Every U.S. state produces fresh market tomatoes. About twenty produce at a commercial scale. California and Florida devote 30-40,000 acres each to fresh market tomato production – somewhere between two-thirds and three-fourths of production – followed by Virginia, Georgia, Ohio, Tennessee, North Carolina, New Jersey, and Michigan.

Trade Allows Us to Eat Tomatoes All Year

We grow a lot of tomatoes, but we also eat a lot of tomatoes. Commercial sales of fresh tomatoes in the United States are strongest in the spring when they aren’t competing with availability of local tomatoes. But we can enjoy fresh-market tomatoes all year-round because of imports. Mexico tends to fill in the seasonal supply gap for consumers in western U.S. states, and to a lesser degree in the east since Florida produces a winter crop. U.S. greenhouse and hydroponic tomatoes also make up some the difference, but generally, about one-third of the fresh tomatoes we consume are imported. Mexico also accounts for more than 70 percent of the U.S. import market for greenhouse tomatoes. Canada supplies another 27 percent.

Chapter 7 of the Tariff Schedule Again

Mexican producers are competitive with California and Florida producers in the U.S. market. Worried about imports from Mexico eating into their sales, U.S. tomato producers petitioned the U.S. Department of Commerce to investigate whether Mexican producers were selling fresh-market tomatoes in the U.S. market below fair market value, undercutting the U.S. price. The investigation was suspended when Mexico entered into a negotiated agreement in 1996 that required the majority of fresh-market tomatoes imported from Mexico to adhere to an agreed minimum price.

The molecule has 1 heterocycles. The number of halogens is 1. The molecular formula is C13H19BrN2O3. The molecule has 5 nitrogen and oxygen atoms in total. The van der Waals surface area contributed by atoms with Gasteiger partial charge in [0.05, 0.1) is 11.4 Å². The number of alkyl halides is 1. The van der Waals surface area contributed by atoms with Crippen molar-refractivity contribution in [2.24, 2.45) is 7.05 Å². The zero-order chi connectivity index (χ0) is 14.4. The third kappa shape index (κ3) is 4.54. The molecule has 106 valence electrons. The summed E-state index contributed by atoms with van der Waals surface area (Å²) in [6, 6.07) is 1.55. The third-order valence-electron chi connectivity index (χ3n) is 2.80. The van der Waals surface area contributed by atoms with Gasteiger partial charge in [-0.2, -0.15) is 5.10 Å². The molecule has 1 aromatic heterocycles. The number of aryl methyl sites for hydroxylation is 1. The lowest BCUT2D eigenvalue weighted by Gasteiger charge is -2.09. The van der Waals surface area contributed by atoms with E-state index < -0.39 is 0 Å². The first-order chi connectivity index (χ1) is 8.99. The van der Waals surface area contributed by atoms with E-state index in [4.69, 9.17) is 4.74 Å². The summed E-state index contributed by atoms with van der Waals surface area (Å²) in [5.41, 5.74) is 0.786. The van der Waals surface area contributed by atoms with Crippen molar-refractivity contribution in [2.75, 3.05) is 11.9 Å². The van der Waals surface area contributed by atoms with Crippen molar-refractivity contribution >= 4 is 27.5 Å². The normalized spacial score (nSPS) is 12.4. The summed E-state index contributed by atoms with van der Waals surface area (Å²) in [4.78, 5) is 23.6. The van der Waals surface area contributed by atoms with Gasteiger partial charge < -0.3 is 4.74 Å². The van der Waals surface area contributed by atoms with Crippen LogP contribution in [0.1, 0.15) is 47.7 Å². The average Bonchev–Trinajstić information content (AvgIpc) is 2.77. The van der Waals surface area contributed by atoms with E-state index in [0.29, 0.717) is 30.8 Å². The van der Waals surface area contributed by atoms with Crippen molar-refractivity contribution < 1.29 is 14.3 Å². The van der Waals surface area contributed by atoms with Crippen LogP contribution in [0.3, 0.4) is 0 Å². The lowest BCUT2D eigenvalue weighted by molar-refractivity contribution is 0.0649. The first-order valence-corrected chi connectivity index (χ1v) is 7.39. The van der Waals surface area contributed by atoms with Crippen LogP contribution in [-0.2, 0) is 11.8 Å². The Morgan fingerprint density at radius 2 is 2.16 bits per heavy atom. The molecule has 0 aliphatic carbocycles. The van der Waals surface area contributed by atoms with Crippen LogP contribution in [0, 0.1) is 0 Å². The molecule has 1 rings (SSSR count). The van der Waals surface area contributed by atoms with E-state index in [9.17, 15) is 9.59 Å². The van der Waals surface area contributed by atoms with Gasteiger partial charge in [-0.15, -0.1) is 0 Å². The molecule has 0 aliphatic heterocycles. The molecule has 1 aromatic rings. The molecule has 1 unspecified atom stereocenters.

In subsequent and more recent revisions to that agreement, the types of tomatoes covered under the agreement expanded, the tomato season was split into two periods to cover the summer and winter seasons —each with a separate minimum price, and the floor price was increased. The period between July 1 and October 22 targets competition between California and Baja, Mexico. From October 23 to June 30, Mexican fresh-market tomatoes must meet a higher minimum price to address competition between Florida and Sinaloa, Mexico. While we don’t impose duties on imports from our free trade agreement partners, the general duty for imports from other countries also varies depending on when in the growing season the tomatoes are imported. Either way, it’s the American consumer that foots the bill of the higher prices.

Outside North America, Azerbaijan is a Fast Grower

American fresh-tomato growers typically export 6 to 7 percent of their supply. About three-fourths of those exports go to Canada. U.S. exports to Mexico are a distant second. While American, Mexican — and to a lesser extent – Canadian, growers battle for North American market share, these fifteen countries globally exported the highest values of tomatoes during 2016, accounting for over 92 percent of global trade in tomatoes.

What might surprise you the most is the last four on this list. At number 13, Azerbaijan’s exports have grown 380 percent since 2012. China’s exports grew over that period by 119 percent, Belarus by 55.5 percent, and India grew its tomato exports by 42 percent.

World Tomato Exports in 2016

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Andrea Durkin is the Editor-in-Chief of TradeVistas and Founder of Sparkplug, LLC. Ms. Durkin previously served as a U.S. Government trade negotiator and has proudly taught international trade policy and negotiations for the last fifteen years as an Adjunct Professor at Georgetown University’s Master of Science in Foreign Service program.

This article originally appeared on TradeVistas.org. Republished with permission.

AFTE

AFTE SEEKS TO SHARPEN THE TEETH OF THE U.S.-MEXICO-CANADA AGREEMENT

The Alliance for Trade Enforcement—a Washington, D.C.-based coalition of trade associations and business groups dedicated to ending unfair trade practices—submitted a letter to U.S. Trade Representative Robert E. Lighthizer to coincide with Mexican President Andrés Manuel López Obrador’s July 8 visit to the White House.